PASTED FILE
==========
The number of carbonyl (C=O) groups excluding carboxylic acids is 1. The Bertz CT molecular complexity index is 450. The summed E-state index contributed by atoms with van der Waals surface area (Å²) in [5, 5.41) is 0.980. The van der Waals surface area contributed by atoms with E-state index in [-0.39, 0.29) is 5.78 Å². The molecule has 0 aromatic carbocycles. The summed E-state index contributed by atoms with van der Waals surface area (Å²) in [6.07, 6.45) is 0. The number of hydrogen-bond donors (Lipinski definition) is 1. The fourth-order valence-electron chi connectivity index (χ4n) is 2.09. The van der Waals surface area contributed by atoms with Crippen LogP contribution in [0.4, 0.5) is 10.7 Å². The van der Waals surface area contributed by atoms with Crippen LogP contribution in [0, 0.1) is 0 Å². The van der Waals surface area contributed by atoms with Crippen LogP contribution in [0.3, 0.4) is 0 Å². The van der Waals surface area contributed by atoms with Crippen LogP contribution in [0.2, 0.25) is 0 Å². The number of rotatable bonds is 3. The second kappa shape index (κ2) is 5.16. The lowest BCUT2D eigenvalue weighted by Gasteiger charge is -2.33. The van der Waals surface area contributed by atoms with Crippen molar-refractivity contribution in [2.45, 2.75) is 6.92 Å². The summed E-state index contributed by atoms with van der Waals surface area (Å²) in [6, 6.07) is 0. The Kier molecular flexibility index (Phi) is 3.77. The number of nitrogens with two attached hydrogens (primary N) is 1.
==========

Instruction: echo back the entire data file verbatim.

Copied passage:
The number of carbonyl (C=O) groups excluding carboxylic acids is 1. The Bertz CT molecular complexity index is 450. The summed E-state index contributed by atoms with van der Waals surface area (Å²) in [5, 5.41) is 0.980. The van der Waals surface area contributed by atoms with E-state index in [-0.39, 0.29) is 5.78 Å². The molecule has 0 aromatic carbocycles. The summed E-state index contributed by atoms with van der Waals surface area (Å²) in [6.07, 6.45) is 0. The number of hydrogen-bond donors (Lipinski definition) is 1. The fourth-order valence-electron chi connectivity index (χ4n) is 2.09. The van der Waals surface area contributed by atoms with Crippen LogP contribution in [0.4, 0.5) is 10.7 Å². The van der Waals surface area contributed by atoms with Crippen LogP contribution in [0, 0.1) is 0 Å². The van der Waals surface area contributed by atoms with Crippen LogP contribution in [0.3, 0.4) is 0 Å². The van der Waals surface area contributed by atoms with Crippen LogP contribution in [0.2, 0.25) is 0 Å². The number of rotatable bonds is 3. The second kappa shape index (κ2) is 5.16. The lowest BCUT2D eigenvalue weighted by Gasteiger charge is -2.33. The van der Waals surface area contributed by atoms with Crippen molar-refractivity contribution in [2.45, 2.75) is 6.92 Å². The summed E-state index contributed by atoms with van der Waals surface area (Å²) in [6, 6.07) is 0. The Kier molecular flexibility index (Phi) is 3.77. The number of nitrogens with two attached hydrogens (primary N) is 1.